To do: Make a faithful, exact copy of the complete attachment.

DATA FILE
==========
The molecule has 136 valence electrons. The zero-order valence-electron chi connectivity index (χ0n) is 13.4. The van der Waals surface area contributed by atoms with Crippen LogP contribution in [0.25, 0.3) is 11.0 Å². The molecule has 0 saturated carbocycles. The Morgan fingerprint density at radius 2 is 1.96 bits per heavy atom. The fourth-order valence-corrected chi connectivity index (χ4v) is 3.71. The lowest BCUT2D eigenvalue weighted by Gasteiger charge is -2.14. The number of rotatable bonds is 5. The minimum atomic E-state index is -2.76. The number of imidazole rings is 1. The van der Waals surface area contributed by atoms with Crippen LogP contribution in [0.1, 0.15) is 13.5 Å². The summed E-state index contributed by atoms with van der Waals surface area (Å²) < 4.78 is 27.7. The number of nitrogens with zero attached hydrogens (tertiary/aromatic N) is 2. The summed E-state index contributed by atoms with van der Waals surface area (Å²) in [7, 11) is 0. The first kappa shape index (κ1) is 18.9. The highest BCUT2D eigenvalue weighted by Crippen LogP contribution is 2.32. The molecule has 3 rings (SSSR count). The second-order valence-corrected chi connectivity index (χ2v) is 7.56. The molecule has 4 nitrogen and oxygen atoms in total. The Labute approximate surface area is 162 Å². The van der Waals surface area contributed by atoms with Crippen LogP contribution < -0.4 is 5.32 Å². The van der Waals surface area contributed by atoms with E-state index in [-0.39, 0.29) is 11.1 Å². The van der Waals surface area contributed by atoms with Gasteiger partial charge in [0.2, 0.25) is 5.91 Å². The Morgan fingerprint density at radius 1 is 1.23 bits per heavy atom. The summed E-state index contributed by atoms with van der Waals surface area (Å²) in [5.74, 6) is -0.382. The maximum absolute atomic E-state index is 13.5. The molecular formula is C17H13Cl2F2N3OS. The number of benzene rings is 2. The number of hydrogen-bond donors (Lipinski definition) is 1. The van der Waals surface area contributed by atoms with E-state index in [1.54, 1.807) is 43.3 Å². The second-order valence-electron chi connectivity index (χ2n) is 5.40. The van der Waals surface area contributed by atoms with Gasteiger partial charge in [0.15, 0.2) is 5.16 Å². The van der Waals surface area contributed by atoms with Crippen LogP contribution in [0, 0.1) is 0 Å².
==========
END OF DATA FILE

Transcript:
The molecule has 136 valence electrons. The zero-order valence-electron chi connectivity index (χ0n) is 13.4. The van der Waals surface area contributed by atoms with Crippen LogP contribution in [0.25, 0.3) is 11.0 Å². The molecule has 0 saturated carbocycles. The Morgan fingerprint density at radius 2 is 1.96 bits per heavy atom. The fourth-order valence-corrected chi connectivity index (χ4v) is 3.71. The lowest BCUT2D eigenvalue weighted by Gasteiger charge is -2.14. The number of rotatable bonds is 5. The minimum atomic E-state index is -2.76. The number of imidazole rings is 1. The van der Waals surface area contributed by atoms with Crippen LogP contribution in [0.1, 0.15) is 13.5 Å². The summed E-state index contributed by atoms with van der Waals surface area (Å²) < 4.78 is 27.7. The number of nitrogens with zero attached hydrogens (tertiary/aromatic N) is 2. The summed E-state index contributed by atoms with van der Waals surface area (Å²) in [7, 11) is 0. The first kappa shape index (κ1) is 18.9. The highest BCUT2D eigenvalue weighted by Crippen LogP contribution is 2.32. The molecule has 3 rings (SSSR count). The second-order valence-corrected chi connectivity index (χ2v) is 7.56. The molecule has 4 nitrogen and oxygen atoms in total. The Labute approximate surface area is 162 Å². The van der Waals surface area contributed by atoms with Crippen LogP contribution < -0.4 is 5.32 Å². The van der Waals surface area contributed by atoms with E-state index in [-0.39, 0.29) is 11.1 Å². The van der Waals surface area contributed by atoms with Gasteiger partial charge in [0.2, 0.25) is 5.91 Å². The Morgan fingerprint density at radius 1 is 1.23 bits per heavy atom. The summed E-state index contributed by atoms with van der Waals surface area (Å²) in [5.74, 6) is -0.382. The maximum absolute atomic E-state index is 13.5. The molecular formula is C17H13Cl2F2N3OS. The number of benzene rings is 2. The number of hydrogen-bond donors (Lipinski definition) is 1. The van der Waals surface area contributed by atoms with E-state index in [1.54, 1.807) is 43.3 Å². The second-order valence-electron chi connectivity index (χ2n) is 5.40. The van der Waals surface area contributed by atoms with Gasteiger partial charge in [0.15, 0.2) is 5.16 Å². The van der Waals surface area contributed by atoms with Crippen LogP contribution in [0, 0.1) is 0 Å².